Squatters set up across the street from KIRO Radio
It’s not unique to Seattle. The entire city is dealing with a drug problem, a homeless crisis, squatters, lack of affordable housing; The list goes on and coalesces on the doorstep of KIRO Radio. Squatters have set up across the street from the radio station.
The house is fenced off. Like so many other properties in town, the land has been sold and awaits new development. In the meantime, however, there are some who have decided to make use of the building.
Neighbors have noticed a line of people entering and leaving the home with various items from bikes to sewing machines.
“I personally have seen a heroin needle with a cap (outside the house). I have personally seen broken liquor bottles on several occasions. I personally have seen human feces,” said KIRO Radio’s Ron Upshaw. “To me, this is the culmination of all of the main threads of what’s going on in Seattle right now. This is a duplex, which is being turned into a 40 unit building with no parking … you have phone calls into the police, and the police come out here. It doesn’t take CSI to figure out there are drugs going in-and-out of this house. And yet everybody, including the police, seem to say their hands are tied.”
The Eastlake squatters even have their own Twitter profile, which is being updated with photos from neighbors.
Who to call about Eastlake squatters?
The two-story home has a dilapidated garage that has seen better days. The plan is to eventually tear down the structure and build tiny studio apartments that generally make up for their lack of size with a sky-high rental price. Plans have been submitted to the city for development, but until the developer gets approval from officials, nothing can be torn down.
The developers that own the property have moved squatters out numerous times recently and have also boarded up the building. But squatters keep returning.
“As far as I understand, the Seattle police have been sent pictures of people coming in and out of the house, yet they have not tried to go in and see if anyone is in there. When they come out, they walk the perimeter,” said KIRO Radio anchor Kim Shepard.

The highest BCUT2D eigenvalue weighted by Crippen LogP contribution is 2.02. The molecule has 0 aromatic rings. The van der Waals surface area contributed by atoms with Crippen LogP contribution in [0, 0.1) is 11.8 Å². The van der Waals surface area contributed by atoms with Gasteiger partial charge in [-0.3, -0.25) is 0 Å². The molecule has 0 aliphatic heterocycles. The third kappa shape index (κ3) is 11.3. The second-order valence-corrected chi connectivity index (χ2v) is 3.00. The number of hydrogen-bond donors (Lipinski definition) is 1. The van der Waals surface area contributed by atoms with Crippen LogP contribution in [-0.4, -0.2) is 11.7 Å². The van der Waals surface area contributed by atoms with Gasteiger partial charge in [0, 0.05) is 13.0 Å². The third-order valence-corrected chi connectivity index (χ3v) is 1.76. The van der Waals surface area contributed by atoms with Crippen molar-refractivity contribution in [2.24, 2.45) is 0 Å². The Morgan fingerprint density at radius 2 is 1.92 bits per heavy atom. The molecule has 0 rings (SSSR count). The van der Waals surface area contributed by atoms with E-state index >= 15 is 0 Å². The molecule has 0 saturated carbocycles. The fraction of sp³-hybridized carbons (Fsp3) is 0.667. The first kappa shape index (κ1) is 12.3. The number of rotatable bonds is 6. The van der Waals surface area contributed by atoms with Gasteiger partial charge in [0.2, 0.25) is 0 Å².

“I went over and talked to one of the people who came out of the house … because I noticed the front door was wide open … a guy came out, probably early 20s … he said he left his bass and his amp inside,” she said. “He came back to get them, but they’re not in there and he doesn’t know what happened.”
The squatters are within view of Erika’s office window across the street. She watched as police responded to calls about the house.
“Two officers did come around,” Erika said. “They walked the driveway, kind of peeked around the back. Didn’t try knocking on the door. Didn’t try going into the house.”
“What’s funny is that once the officers left, everybody scattered from the house – they all took off,” Erika said. “They packed up a car and left. We thought, ‘Maybe they got the message.’ Oh no.”
The squatters were back soon enough.
A developer also came to check out the house after the police visited. He went into the home, looked around, then walked outside to make a call. Before he stepped off the property, squatters returned and reentered the house.
“So just off the top of my head, we have breaking and entering, trespassing, we have possible drug distribution, we have possible fencing of stolen materials, squatting – that’s five possible crimes with photographic evidence and eye-witness accounts,” Ron said.
City council member Rob Johnson replied to a complaint Tuesday night. In short:
“We’re actively working with our city department of construction and inspections to allow developers to tear down those houses more quickly,” Johnson wrote.